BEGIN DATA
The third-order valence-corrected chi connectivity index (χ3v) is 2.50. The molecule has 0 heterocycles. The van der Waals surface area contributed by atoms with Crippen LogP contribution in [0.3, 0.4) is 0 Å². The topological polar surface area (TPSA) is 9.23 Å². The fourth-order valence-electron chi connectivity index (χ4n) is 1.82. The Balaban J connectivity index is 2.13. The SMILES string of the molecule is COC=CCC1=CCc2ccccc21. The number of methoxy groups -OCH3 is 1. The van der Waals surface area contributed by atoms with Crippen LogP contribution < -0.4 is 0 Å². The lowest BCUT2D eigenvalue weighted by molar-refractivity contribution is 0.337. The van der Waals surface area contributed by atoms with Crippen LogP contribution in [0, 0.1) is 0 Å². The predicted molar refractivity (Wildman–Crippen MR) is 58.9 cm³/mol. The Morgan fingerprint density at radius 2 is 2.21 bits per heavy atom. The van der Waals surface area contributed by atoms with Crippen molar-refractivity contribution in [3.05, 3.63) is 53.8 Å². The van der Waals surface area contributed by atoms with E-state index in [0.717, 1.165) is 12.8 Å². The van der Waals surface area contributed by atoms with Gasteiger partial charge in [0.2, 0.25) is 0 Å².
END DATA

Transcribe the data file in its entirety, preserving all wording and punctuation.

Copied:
The third-order valence-corrected chi connectivity index (χ3v) is 2.50. The molecule has 0 heterocycles. The van der Waals surface area contributed by atoms with Crippen LogP contribution in [0.3, 0.4) is 0 Å². The topological polar surface area (TPSA) is 9.23 Å². The fourth-order valence-electron chi connectivity index (χ4n) is 1.82. The Balaban J connectivity index is 2.13. The SMILES string of the molecule is COC=CCC1=CCc2ccccc21. The number of methoxy groups -OCH3 is 1. The van der Waals surface area contributed by atoms with Crippen LogP contribution < -0.4 is 0 Å². The lowest BCUT2D eigenvalue weighted by molar-refractivity contribution is 0.337. The van der Waals surface area contributed by atoms with Crippen LogP contribution in [0, 0.1) is 0 Å². The predicted molar refractivity (Wildman–Crippen MR) is 58.9 cm³/mol. The Morgan fingerprint density at radius 2 is 2.21 bits per heavy atom. The van der Waals surface area contributed by atoms with Crippen molar-refractivity contribution in [3.05, 3.63) is 53.8 Å². The van der Waals surface area contributed by atoms with E-state index in [0.717, 1.165) is 12.8 Å². The van der Waals surface area contributed by atoms with Gasteiger partial charge in [0.2, 0.25) is 0 Å².